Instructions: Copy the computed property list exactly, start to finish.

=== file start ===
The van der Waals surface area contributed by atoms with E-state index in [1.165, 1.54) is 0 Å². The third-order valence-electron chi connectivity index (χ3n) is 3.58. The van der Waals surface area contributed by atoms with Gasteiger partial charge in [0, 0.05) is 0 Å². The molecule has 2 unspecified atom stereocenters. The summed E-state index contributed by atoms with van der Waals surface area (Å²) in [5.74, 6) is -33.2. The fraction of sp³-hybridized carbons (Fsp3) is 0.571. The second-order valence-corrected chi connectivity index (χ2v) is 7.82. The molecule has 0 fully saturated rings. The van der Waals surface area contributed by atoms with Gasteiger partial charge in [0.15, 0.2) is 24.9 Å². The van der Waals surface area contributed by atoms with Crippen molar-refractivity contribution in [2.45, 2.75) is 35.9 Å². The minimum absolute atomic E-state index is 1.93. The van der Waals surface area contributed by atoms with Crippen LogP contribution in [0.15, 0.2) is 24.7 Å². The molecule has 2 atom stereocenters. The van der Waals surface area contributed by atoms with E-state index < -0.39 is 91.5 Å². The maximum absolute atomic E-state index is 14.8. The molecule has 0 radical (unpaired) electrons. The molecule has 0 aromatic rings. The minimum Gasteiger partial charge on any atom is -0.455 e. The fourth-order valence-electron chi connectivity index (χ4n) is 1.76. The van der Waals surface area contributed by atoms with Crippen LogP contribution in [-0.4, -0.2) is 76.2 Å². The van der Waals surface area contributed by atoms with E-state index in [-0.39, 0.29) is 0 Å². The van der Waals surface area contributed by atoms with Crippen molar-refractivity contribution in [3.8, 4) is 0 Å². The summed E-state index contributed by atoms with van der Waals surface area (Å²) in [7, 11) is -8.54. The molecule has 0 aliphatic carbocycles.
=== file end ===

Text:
The van der Waals surface area contributed by atoms with E-state index in [1.165, 1.54) is 0 Å². The third-order valence-electron chi connectivity index (χ3n) is 3.58. The van der Waals surface area contributed by atoms with Gasteiger partial charge in [0, 0.05) is 0 Å². The molecule has 2 unspecified atom stereocenters. The summed E-state index contributed by atoms with van der Waals surface area (Å²) in [5.74, 6) is -33.2. The fraction of sp³-hybridized carbons (Fsp3) is 0.571. The second-order valence-corrected chi connectivity index (χ2v) is 7.82. The molecule has 0 fully saturated rings. The van der Waals surface area contributed by atoms with Gasteiger partial charge in [0.15, 0.2) is 24.9 Å². The van der Waals surface area contributed by atoms with Crippen molar-refractivity contribution in [2.45, 2.75) is 35.9 Å². The minimum absolute atomic E-state index is 1.93. The van der Waals surface area contributed by atoms with Crippen LogP contribution in [0.15, 0.2) is 24.7 Å². The molecule has 2 atom stereocenters. The van der Waals surface area contributed by atoms with E-state index < -0.39 is 91.5 Å². The maximum absolute atomic E-state index is 14.8. The molecule has 0 radical (unpaired) electrons. The molecule has 0 aromatic rings. The minimum Gasteiger partial charge on any atom is -0.455 e. The fourth-order valence-electron chi connectivity index (χ4n) is 1.76. The van der Waals surface area contributed by atoms with Crippen LogP contribution in [-0.4, -0.2) is 76.2 Å². The van der Waals surface area contributed by atoms with E-state index in [-0.39, 0.29) is 0 Å². The van der Waals surface area contributed by atoms with Crippen molar-refractivity contribution in [3.8, 4) is 0 Å². The summed E-state index contributed by atoms with van der Waals surface area (Å²) in [7, 11) is -8.54. The molecule has 0 aliphatic carbocycles.